New York is big enough. But we’re proud that we get to work with vendors in other cities across the U.S. One way is through the Vendy Awards, which now takes place in NYC, Philly, and Los Angeles. The 2nd Los Angeles Vendys took place this Sunday in Pan Pacific Park, and the whole SVP staff went out to soak up the sun. The winner was Chef Sumant from the fabulous India Jones truck. Here’s an event recap and a ton of photos.
Thanks to our friends at LA City Farm and CHIRLA and the SoCal Mobile Food Venodors’ Association and especially the East LA Community Corporation for all their help in hosting us and helping put on the Vendys.
Politicians all love to wave flags and march in parades on Veterans Day, which was last week. But when it comes to supporting bills to help veteran street vendors (like Intros 434 and 435) our friends at City Hall sometimes are not so patriotic.
There are nearly 2,000 US military veterans working on the streets of New York City, all thanks to a 1894 state law recognizing that those who defend our country should at least get to put a 6-foot table on the public sidewalk. News flash: many vets are losing their livelihoods due to $1,000 tickets imposed by the Bloomberg administration. Maybe every Council Member not supporting the bills should have to tell SVP board member Bernard Haynes (pictured here, from his days in Korea) why the $1,000 tickets he got for vending on a subway grate are fair compensation for his heroic service.
Not only is Zuccotti Park, the headquarters of Occupy Wall Street, just a few blocks from SVP’s office in Lower Manhattan. Its also very close to our heart. As protypical members of the 99%, street vendors are oppressed by wealthy elites who are “uncomfortable” with their presence, and yet who have the ear of policy-makers like our Mayor. Though vendors don’t have time to sleep in the park (and though some are sadly losing business,) SVP members are squarely on board OWS’s main goal: economic fairness. After our general meeting last week, vendors grabbed our banner and marched over to Zuccotti Park to perform our traditional “vendor power” cheer, to the delight of the OWS crowd. We are now participating in OWS working groups to help plan future events, while looking for other ways to collaborate with this historic movement.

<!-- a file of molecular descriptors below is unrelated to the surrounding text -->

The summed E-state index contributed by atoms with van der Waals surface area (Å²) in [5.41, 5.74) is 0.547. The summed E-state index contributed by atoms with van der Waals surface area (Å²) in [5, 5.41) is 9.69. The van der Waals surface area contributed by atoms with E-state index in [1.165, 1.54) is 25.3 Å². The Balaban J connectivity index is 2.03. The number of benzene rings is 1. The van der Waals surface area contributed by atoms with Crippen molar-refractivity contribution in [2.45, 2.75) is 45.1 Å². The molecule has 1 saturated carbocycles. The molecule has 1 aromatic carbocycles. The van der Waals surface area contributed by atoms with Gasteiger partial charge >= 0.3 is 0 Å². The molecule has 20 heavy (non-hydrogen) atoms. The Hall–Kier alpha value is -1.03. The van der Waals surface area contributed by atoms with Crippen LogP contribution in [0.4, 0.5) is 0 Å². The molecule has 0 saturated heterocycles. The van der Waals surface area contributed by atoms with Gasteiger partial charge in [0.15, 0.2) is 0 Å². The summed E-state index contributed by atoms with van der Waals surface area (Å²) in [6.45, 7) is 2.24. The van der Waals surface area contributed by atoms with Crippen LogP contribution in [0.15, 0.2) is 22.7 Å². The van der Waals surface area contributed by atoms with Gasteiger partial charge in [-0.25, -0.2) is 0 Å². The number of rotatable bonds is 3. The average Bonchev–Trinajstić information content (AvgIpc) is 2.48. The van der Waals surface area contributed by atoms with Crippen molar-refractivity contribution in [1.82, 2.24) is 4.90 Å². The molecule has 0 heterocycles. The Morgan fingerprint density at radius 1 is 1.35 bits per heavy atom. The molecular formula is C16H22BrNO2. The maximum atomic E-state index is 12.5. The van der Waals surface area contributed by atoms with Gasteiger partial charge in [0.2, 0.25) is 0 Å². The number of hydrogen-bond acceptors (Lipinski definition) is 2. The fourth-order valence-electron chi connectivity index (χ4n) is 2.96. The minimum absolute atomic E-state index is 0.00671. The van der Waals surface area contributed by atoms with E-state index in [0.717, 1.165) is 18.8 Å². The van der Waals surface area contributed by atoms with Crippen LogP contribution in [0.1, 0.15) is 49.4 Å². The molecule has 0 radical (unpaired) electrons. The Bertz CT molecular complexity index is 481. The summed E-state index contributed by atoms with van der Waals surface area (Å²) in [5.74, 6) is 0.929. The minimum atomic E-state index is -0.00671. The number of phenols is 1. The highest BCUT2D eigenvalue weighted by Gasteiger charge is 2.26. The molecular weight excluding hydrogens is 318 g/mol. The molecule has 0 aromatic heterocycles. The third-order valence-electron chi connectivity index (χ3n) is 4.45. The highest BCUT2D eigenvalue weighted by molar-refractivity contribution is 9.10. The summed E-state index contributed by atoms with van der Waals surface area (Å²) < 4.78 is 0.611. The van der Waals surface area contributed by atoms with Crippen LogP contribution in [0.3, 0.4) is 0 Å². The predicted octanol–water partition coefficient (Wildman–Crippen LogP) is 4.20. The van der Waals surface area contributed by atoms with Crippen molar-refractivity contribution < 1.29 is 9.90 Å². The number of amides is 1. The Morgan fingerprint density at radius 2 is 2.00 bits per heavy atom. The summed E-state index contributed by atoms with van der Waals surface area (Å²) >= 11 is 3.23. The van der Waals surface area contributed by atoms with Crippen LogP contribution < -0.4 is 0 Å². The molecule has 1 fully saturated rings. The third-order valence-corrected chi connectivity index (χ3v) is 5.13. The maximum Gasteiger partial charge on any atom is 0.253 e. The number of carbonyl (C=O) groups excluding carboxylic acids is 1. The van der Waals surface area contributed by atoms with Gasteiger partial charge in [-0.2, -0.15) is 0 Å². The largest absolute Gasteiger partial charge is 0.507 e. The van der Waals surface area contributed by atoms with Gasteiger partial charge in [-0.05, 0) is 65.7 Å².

There will never be a lack of brick-and-mortar businesses complaining about “unfair competition” from street vendors. Whether its Korean green grocers in the outer boroughs or Business Improvement Districts in Washington Heights, store-based merchants love to use their power against their less-developed neighbors selling from tables, carts or trucks.
But you know what? We’re sick of it. They can make any claim they want, but every bit of research shows that vendors do not compete with brick-and-mortar merchants. From now on, any journalist that presents the tired, “store owners said this, vendors said that” story without citing the available research on the matter is not doing their job. So, here it is: scholarly proof that vendors do not compete with brick-and-mortar merchants. The vendors rest. Thank you.
While there are only (!) about ten thousand street vendors in New York City, there are millions around the world. SVP plays a role in the worldwide vendors’ movement through our proud affiliation with StreetNet International.
And we don’t stop there. Last week, we held a vigil at City Hall to honor Mohamed Bouazizi, the Tunisian fruit vendor whose reponse to police abuse was tragic — he set himself on fire. His martyrdom led to revolution in the Middle East and made him a hero around the world.
Standing around a fruit cart, SVP members held candles and gave moving tributes to Bouazizi, punctuated by shouts of “Vendor Power” in various languages. As if on cue, a Tunisian tourist walked up and spoke. It was a poignant tribute. Look at the pictures here and read the Daily News article here.